Structure matters. It often goes unnoticed, unmentioned. But it’s always there: a guiding force, influencing what happens within, around, or atop it.
A piece of writing or a speech has structure. Paragraphs, sentences, punctuation—these all suggest structure. There may also be an intentional underlying order: a series of thoughts, of arguments, perhaps arranged chronologically or thematically. Done well, the former instruments demonstrate this latter order, this structure, to the reader.
A business has structure. Consider the bookstore. It has a physical structure—fiction here, history here, essays there. It also has an organizational structure—owner and employees, buyers and sellers, and so on. This structure affects a customer’s experience. At my neighbourhood bookstore, for example, one employee buys the books while another shelves them. This means that the former employee knows which books the store sells best, while the latter knows where any given book would be. Depending who’s in on the day you go, you’ll have a different interaction—that’s structure at work.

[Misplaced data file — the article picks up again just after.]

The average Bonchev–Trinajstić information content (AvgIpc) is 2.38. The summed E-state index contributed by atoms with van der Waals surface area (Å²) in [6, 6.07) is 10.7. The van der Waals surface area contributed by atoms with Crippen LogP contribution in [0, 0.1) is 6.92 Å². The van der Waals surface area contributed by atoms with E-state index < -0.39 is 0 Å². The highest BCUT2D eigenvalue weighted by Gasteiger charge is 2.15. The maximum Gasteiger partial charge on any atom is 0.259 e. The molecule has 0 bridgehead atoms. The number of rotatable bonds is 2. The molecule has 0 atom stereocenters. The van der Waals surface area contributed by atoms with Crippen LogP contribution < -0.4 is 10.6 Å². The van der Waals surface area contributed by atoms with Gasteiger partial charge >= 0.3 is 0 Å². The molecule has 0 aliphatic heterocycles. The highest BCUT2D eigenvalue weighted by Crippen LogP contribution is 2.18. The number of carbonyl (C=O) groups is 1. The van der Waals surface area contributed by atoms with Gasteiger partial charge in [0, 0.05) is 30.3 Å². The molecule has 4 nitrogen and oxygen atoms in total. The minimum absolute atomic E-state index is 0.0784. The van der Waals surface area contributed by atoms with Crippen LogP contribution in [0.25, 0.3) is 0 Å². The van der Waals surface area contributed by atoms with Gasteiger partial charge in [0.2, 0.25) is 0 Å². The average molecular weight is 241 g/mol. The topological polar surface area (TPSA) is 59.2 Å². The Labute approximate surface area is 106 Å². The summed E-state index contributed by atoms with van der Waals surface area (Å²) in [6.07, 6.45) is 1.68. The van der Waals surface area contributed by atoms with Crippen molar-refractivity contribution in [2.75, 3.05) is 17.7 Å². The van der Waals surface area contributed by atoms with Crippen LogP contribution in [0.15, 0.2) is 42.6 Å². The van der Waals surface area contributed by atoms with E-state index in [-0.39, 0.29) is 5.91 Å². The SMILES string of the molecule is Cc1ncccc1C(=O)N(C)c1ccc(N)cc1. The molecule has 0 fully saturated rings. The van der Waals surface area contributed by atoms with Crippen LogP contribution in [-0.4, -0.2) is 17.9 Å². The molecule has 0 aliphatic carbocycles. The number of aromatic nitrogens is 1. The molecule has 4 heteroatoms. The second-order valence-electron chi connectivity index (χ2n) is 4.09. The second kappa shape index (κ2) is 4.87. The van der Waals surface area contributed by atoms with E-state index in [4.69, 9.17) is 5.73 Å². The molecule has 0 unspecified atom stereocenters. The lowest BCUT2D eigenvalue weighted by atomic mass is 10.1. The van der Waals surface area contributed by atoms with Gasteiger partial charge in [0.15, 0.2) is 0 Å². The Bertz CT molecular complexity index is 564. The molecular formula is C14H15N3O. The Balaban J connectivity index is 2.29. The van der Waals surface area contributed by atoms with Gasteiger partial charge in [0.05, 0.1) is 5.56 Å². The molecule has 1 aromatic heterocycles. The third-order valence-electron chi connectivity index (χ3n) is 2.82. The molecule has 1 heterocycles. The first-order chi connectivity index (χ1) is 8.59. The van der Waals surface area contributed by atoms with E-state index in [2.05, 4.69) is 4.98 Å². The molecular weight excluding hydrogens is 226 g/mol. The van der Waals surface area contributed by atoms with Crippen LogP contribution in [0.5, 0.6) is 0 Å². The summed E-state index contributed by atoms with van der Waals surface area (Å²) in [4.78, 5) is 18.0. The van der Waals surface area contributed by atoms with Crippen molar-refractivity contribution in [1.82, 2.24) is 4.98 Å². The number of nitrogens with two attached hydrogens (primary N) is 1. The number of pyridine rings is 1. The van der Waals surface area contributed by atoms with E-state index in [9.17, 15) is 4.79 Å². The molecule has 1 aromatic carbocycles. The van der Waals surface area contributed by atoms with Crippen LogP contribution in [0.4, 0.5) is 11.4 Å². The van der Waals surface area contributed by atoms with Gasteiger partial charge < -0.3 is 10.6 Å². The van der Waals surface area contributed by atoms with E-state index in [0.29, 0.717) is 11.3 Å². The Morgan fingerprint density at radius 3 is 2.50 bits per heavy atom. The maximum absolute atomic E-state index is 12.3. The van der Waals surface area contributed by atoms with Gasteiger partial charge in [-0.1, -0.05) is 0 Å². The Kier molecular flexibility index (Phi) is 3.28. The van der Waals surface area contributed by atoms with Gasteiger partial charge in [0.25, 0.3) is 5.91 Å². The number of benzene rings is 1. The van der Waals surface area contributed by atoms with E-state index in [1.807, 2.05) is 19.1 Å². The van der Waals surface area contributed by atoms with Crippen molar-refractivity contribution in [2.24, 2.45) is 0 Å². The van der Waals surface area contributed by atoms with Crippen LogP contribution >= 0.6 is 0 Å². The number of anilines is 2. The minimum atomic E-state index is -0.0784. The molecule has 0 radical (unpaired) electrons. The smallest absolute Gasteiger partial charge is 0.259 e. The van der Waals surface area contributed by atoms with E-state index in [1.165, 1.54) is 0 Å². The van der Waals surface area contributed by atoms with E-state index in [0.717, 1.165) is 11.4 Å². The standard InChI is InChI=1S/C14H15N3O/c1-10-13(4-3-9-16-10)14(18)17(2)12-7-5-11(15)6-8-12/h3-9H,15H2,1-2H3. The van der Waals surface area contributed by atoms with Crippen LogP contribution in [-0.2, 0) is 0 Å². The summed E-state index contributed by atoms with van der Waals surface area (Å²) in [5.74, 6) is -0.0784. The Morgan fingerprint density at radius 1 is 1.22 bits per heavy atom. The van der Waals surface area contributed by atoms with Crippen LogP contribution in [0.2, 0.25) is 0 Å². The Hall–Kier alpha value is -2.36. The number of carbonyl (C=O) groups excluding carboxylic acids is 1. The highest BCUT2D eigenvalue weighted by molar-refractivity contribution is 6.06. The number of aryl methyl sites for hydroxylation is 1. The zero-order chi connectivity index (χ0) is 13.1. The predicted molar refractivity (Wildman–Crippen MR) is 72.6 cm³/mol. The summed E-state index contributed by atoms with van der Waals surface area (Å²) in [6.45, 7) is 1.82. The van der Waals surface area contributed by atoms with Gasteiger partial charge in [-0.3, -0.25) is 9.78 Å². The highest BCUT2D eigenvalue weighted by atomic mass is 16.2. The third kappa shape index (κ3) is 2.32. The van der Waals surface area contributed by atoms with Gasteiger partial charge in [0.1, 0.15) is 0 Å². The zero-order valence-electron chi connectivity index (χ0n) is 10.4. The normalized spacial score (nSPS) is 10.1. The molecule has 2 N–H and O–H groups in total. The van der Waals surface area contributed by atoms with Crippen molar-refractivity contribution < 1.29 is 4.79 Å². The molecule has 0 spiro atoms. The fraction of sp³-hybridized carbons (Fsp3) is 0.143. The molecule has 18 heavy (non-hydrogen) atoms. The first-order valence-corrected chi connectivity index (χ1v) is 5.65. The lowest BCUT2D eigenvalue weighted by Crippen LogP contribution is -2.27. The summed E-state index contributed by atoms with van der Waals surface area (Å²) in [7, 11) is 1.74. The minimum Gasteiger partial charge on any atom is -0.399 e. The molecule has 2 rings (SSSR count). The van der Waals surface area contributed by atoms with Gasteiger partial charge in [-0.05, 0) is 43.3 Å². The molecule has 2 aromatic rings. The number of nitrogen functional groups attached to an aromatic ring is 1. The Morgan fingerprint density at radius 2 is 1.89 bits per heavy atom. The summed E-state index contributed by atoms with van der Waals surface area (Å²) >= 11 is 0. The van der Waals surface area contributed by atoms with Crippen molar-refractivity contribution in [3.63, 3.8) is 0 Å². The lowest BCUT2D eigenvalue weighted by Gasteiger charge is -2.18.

Teams, organizations, and governments have structure, too. These inform how decisions are made. The structure itself shapes who participates, who has a voice, and who ultimately takes the decision.
But structure isn’t static. It depends on who’s acting within it. In the case of a bureaucracy, for example, you might think that understanding the structure alone is enough to understand how things will work. But in reality, the people inside that structure shape it, in sometimes unpredictable ways.
Informal networks can bypass formal structures—pull the right person aside at the right time, and you can bypass a whole lot of bureaucratic structure. When the person occupying a particular spot in a formal structure changes, so too does the nature and behaviour of that structure—even if, on paper, nothing has changed but a name.
I’ll leave things here for now. Summer’s winding down and it’s beautiful outside. I hope you’re able to enjoy yourself however you need today. All the best for the week ahead.